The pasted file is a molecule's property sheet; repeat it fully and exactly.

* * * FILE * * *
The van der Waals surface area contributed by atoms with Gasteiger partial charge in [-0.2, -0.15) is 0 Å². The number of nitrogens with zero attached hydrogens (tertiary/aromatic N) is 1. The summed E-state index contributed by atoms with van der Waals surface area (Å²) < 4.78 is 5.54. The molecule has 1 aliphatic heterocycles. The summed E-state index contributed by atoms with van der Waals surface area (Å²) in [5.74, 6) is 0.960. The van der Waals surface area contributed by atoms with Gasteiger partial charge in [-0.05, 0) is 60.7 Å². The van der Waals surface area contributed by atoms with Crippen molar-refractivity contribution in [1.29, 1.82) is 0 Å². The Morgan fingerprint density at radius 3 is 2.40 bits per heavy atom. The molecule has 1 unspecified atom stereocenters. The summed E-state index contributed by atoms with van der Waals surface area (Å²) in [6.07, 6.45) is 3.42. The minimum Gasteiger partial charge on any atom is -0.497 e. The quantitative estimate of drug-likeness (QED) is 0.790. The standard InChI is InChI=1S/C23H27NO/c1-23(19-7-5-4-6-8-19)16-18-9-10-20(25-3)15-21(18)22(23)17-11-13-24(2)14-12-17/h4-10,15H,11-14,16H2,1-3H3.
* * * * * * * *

The van der Waals surface area contributed by atoms with Gasteiger partial charge in [-0.2, -0.15) is 0 Å². The number of nitrogens with zero attached hydrogens (tertiary/aromatic N) is 1. The summed E-state index contributed by atoms with van der Waals surface area (Å²) < 4.78 is 5.54. The molecule has 1 aliphatic heterocycles. The summed E-state index contributed by atoms with van der Waals surface area (Å²) in [5.74, 6) is 0.960. The van der Waals surface area contributed by atoms with Gasteiger partial charge in [-0.05, 0) is 60.7 Å². The van der Waals surface area contributed by atoms with Crippen molar-refractivity contribution in [1.29, 1.82) is 0 Å². The Morgan fingerprint density at radius 3 is 2.40 bits per heavy atom. The molecule has 1 unspecified atom stereocenters. The summed E-state index contributed by atoms with van der Waals surface area (Å²) in [6.07, 6.45) is 3.42. The minimum Gasteiger partial charge on any atom is -0.497 e. The quantitative estimate of drug-likeness (QED) is 0.790. The standard InChI is InChI=1S/C23H27NO/c1-23(19-7-5-4-6-8-19)16-18-9-10-20(25-3)15-21(18)22(23)17-11-13-24(2)14-12-17/h4-10,15H,11-14,16H2,1-3H3.